I’ll discuss more of my observations about Mississippi living later, but right now I’ll say we left Jackson on a more non-standard (i.e. non-interstate) route. Instead of taking I-55 from Jackson to Memphis, which would have been easy to do, I thought it would be much more interesting to travel a route less traveled.
The route I decided upon – there were a few ways to get from Jackson to Memphis – was U.S. 49. This four-laned divided highway brought us into the very flat, very scenic floodplain of the Mississippi River.
From Jackson to the first mid-sized city we came to, Yazoo City, the landscape was actually a little hilly. Besides that, there were also a lot of trees all over the place. I absolutely loved looking at the scenery in this area, because most of the trees I could see from the road were drastically different than the kind we have in Minnesota. I’m not sure if I saw one of the famed magnolia trees that make Mississippi the Magnolia State, but I did see a lot of interesting trees nonetheless. Besides that, another thing this area of Mississippi had that cannot be found in Minnesota was vine plants. Everything, it seemed, was covered in very, very thick plants that grow as vines. Entire trunks of trees were covered in nothing by leaves from the vine growing up; I even saw a billboard almost completely smothered in vines. It was all a pretty interesting site.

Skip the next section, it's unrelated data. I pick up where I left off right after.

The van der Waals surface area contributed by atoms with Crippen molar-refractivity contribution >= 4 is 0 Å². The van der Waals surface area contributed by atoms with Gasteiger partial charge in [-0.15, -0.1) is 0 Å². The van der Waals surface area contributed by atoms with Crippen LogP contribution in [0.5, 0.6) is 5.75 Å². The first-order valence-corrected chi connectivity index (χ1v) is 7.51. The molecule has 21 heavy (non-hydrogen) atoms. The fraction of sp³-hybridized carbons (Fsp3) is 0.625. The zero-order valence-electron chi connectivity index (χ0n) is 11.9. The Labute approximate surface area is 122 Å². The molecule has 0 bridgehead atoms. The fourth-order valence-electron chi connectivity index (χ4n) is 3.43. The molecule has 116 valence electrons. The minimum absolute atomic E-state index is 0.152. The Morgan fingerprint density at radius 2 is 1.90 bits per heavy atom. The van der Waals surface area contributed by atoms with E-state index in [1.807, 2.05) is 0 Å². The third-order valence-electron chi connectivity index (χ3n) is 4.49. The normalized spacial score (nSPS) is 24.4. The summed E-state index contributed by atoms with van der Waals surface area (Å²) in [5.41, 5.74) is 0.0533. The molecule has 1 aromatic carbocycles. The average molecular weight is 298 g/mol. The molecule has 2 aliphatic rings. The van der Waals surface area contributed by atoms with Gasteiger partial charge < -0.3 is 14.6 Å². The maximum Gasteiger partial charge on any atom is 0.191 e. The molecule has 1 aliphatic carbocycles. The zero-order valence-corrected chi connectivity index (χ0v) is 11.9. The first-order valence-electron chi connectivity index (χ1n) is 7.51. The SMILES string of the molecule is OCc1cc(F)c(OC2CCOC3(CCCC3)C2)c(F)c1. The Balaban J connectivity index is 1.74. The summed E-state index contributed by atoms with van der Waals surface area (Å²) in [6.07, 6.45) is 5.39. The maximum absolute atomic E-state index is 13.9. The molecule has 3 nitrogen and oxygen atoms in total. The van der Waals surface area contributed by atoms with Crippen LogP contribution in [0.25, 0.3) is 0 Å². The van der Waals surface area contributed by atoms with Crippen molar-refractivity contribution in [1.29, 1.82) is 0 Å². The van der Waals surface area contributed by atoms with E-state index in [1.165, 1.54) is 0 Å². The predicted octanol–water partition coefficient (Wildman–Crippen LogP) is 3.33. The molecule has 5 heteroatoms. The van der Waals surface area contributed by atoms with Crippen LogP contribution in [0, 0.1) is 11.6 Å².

It was easy to see that when we got to Yazoo City, we had entered the very large Mississippi River floodplain, also known as the Mississippi Delta, where the "delta blues" style of music originated. Up until this point, the terrain was hilly, but just before getting to Yazoo City, we went down a very steep hill, never recovering the elevation again until Missouri. All of the land after this point was almost completely flat, and there was definitely a thinning of all the dense forests and trees.
We stayed on U.S. 49 following Yazoo City, and after passing the small town of Belzoni, came up to the bigger city of Indianola. After becoming hooked on Popeye’s the day before, I just had to eat there again. Luckily, Indianola was just the right size to have everybody’s favorites: like Church’s, Sonic, and Popeye’s. This time, I tried their shrimp basket with Cajun rice and pineapple honey dipping sauce. It may not sound the best, but, believe me, it really tasted good. I’m probably going to make it a tradition to go to the Popeye’s in Minneapolis whenever I’m in the area from now on.
In Indianola, we turned west onto U.S. highway 82. We took this road for about 15 miles, before turning onto U.S. highway 278. We traveled on this course for about 60 miles, going through some very rural areas of Mississippi. It was, nonetheless, a very scenic highway, with a very pleasant mixture of dense forests and farmland. Actually, there were all kinds of different farms along this route. I saw cotton, soybean, corn, peanut, pecan, and walnut farms/fields all along this road. The corn growing season, however, had already ended, and many of the corn fields were being mowed over.